A few years later, the politicians apparently understood the political power embedded in the festive encounter of immigrants from Iran and came, albeit in a limited presence and lower-rank dignitaries. The Ruz-e-Bah celebrations of 1979 were held with approximately 20,000 people, including immigrants who had emigrated from Iran following the Islamic revolution headed by Khomeini. The Minister of Defence and the Minister of Agriculture came to the central assembly and members of parliament. However, the President of Israel, the Prime Minister and ministers who visited the Mimouna did not come (Ha’aretz, April 17, 1979; Ha’aretz, April 20, 1979).

In the early 1980s, about 30,000 people celebrated at the Ramat Gan National Park. Among the speakers were the Minister of Communication, a deputy minister and one parliament member. In contradistinction, the President of Israel, the Chief Rabbi and other public dignitaries spoke to approximately 150,000 celebrators of the Mimouna in Jerusalem (Ha’aretz, April 16, 1982).

Participation of senior public figures in the Ruz-e-Bah celebrations occurred for the first time in the mid-1980s. The President of Israel, Prime Minister Shimon Peres and other dignitaries spoke (Yediot Aharonot, April 15, 1985). In the 1990s, about 30,000 celebrators gathered in the Ramat Gan National Park, with participation of important guests (Yediot Aharonot, April 23, 1992; Yediot Aharonot, April 29, 1997). The main event of the celebrations has continued in the Ramat Gan National Park since 2000, with 30,000 participants from around the country. The guests of honour include the Prime Minister, ministers, members of parliament, the Chief-of-Staff, IDF generals, etc. (Yediot Aharonot, April 28, 2000; Yediot Aharonot, April 15, 2001).

Media reports and descriptions of the interviewees indicate that the main stage of the Ruz-e-Bah celebrations turned into a political event. In their speeches, the heads of state expansively praised the Iranian community and indicated that their ethnic celebration is a holiday of the entire Jewish People, and is part of Israeli culture. These declarations, even if intended to advance elections propaganda, afforded legitimisation to the inclusion of Ruz-e-Bah celebrations in particular, and traditions of immigrants from Iran in general, in the cultural mainstream.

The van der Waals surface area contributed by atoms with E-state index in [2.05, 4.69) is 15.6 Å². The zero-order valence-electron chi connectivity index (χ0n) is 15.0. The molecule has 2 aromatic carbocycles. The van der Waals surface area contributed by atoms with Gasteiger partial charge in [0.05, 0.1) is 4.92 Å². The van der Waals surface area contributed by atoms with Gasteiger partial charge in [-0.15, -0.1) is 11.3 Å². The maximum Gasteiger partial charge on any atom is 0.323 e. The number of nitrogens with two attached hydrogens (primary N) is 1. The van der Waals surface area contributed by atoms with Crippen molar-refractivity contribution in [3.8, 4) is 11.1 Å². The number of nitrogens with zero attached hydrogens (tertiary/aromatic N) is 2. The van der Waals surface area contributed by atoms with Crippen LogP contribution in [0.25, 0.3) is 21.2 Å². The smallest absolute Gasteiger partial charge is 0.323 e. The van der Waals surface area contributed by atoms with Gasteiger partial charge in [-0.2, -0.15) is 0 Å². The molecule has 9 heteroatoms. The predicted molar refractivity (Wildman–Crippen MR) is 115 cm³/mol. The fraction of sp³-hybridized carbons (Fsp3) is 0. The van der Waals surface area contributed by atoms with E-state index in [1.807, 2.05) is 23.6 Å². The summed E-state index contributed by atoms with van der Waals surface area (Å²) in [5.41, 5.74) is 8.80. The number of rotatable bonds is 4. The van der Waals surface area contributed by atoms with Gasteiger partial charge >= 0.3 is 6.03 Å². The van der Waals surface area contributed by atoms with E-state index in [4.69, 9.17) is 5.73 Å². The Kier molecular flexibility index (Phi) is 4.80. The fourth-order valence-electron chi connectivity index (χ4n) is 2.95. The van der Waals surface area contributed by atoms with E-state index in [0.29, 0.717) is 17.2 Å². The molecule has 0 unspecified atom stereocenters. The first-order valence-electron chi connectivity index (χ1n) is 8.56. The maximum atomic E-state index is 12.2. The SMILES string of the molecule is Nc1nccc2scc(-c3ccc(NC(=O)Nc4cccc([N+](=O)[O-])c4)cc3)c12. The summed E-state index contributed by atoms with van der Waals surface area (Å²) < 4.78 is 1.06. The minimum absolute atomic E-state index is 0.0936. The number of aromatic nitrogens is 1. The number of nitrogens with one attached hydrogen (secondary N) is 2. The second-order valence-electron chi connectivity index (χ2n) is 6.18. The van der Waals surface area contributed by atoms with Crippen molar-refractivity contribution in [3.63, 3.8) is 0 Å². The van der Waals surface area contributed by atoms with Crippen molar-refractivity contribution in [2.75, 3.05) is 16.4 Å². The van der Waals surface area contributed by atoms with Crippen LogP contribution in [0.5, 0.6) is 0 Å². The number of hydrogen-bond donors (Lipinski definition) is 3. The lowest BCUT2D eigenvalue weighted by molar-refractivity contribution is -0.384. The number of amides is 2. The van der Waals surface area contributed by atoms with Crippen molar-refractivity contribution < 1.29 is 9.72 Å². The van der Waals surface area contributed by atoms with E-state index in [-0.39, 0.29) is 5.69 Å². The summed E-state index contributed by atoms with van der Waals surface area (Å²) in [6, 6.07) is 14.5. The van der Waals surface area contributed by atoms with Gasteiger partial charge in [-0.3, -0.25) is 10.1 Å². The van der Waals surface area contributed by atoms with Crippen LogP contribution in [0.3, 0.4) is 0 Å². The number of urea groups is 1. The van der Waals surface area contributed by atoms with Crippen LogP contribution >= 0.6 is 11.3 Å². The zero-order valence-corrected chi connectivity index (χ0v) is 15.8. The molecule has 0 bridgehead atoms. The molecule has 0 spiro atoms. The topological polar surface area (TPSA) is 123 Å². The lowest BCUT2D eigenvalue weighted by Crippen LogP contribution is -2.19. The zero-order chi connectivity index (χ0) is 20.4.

In recent decades, in parallel to the main event in the park in Ramat Gan, celebrators of Iranian origin celebrate in several parks around the country, which are near their main settlements. Interviewees explained that this is due to the difficulty of first-generation immigrants from Iran who have aged to reach the park in Ramat Gan.

3.6. Social and Cultural Syncretism

The observations, the descriptions of the interviewees, and the media coverage (Yediot Aharonot, April 15, 1985; Yediot Aharonot, April 22, 1987) indicate that a unique intercultural combination was consolidated at the celebrations site. The celebrators gather on the day of the Ruz-e-Bah in the early morning at the Ramat Gan National Park, which reminds them of the place where they used to celebrate in Iran.

Joy and the social encounter are the main elements of the celebration. Old and young celebrators explained that because the community is dispersed, the celebration is a day of family reunion for them. The Ruz-e-Bah celebration, which in Iran had a family and community nature, now has the nature of an ethnic celebration and great solidarity. Tikva, from the city of Holon where there is a large community of immigrants from Iran, said: “In the Ramat Gan National Park we meet many acquaintances and friends from Persia who come with their families. This gives us joy. We meet old friends and neighbours from Persia and people we have not met for years. The excitement is enormous”.

Aaron added: “We come here to meet the Jews from Iran, to meet everyone together once a year and see each other. I know almost all the celebrators in the park. I meet people I have not seen for years”.

In recent decades, with the increase in mixed marriages of the immigrants from Iran (Akbar Ha’ir, September 9, 2007; Netzer, 2006: p. 21), the Ruz-e-Bah celebrations opened to other ethnic groups. This strengthened public recognition of the festival and its nature as a Persian-Israeli celebration. Rivka said: “We celebrate in the Ramat Gan National Park every year, until now. With time, family members, neighbours and friends from other ethnic communities also joined. Today this holiday is better known in Israel. With time we could finally celebrate the holiday with pride, without thinking about what others say about us”.

Pinhas told:

When the celebration began in Ramat Gan, we went with our heads held high, without thinking about what they would say about us. All Israel came, regardless of their ethnic community. Obviously, the majority who came were Iranian. There was a special atmosphere there. Today we have aged, and do not go as much, but my children go every year with their wives and children. My grandchildren love the holiday. I sit for hours and tell them stories about Persia and they listen excitedly.